KIWOCEDU SUPPORts HIV &AIDS testing In Rubanda and Kabale Districts


The pygmies (Batwa) is a marginalized ethnic minority group. In the early 1990’s, this ethnic minority group in south-western Uganda, formerly forest dwelling, hunter-gatherers, was officially evicted from their ancestral lands in order to create conservation areas, specifically the Bwindi and Mgahinga national parks and Echuya Central Forest Reserve. The Batwa were never consulted or involved in any of the decision-making processes, and were never compensated. They now live at either sides of the forest and park edges.

As a result of this act, most Batwa became landless (some have been settled on small agricultural plots bought by different civil society organsiations) and today live in extreme poverty and vulnerability. Currently, their livelihoods mainly depend on forest resources and providing casual labour for other tribes. Before COVID - 19, Batwa used to earn a living from tourists through presentation of their traditional dance, music and historical homes, spiritual practices and curves in the forest. All this income has been lost

This vulnerability has put Batwa especially women and girls most at risk for contracting HIV virus. They are engaged in immoral behavior largely alcohol drinking, unprotected sex with other tribes as a way to earn a living. In addition, long hours are spent in the forest collecting forest resources exposing them to cases of defilement and rape.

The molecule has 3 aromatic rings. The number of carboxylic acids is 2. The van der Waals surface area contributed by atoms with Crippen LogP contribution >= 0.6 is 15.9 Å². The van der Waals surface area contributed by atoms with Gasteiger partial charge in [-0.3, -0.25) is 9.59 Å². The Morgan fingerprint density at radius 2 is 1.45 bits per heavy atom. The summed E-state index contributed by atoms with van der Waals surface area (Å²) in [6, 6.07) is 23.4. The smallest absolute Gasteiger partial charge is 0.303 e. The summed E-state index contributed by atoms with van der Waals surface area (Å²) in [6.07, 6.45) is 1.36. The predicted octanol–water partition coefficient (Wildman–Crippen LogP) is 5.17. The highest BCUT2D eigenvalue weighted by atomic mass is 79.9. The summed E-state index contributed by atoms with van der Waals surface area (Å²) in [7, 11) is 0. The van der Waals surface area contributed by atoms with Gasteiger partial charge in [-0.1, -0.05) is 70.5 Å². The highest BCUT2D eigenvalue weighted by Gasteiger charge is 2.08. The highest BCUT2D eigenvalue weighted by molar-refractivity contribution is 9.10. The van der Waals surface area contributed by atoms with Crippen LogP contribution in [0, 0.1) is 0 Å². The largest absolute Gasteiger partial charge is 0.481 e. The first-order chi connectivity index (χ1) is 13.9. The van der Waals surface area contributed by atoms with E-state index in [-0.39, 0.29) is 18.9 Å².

As the COVID-19 pandemic deepens, economic and social stress coupled with restricted movement and social isolation measures have hardly impinged on Batwa’s reproductive health rights and services including HIV/AIDS, making them more inaccessible.

As a grass root-based organization, KIWOCEDU through its corporate social responsibility carried out outreach free HIV voluntary and counselling services and testing for non-communicable diseases for the Batwa. Each beneficiary was supported with maize floor and soap. Out of 11 Batwa settlements with a total population of 3200, only two settlements were reached out.



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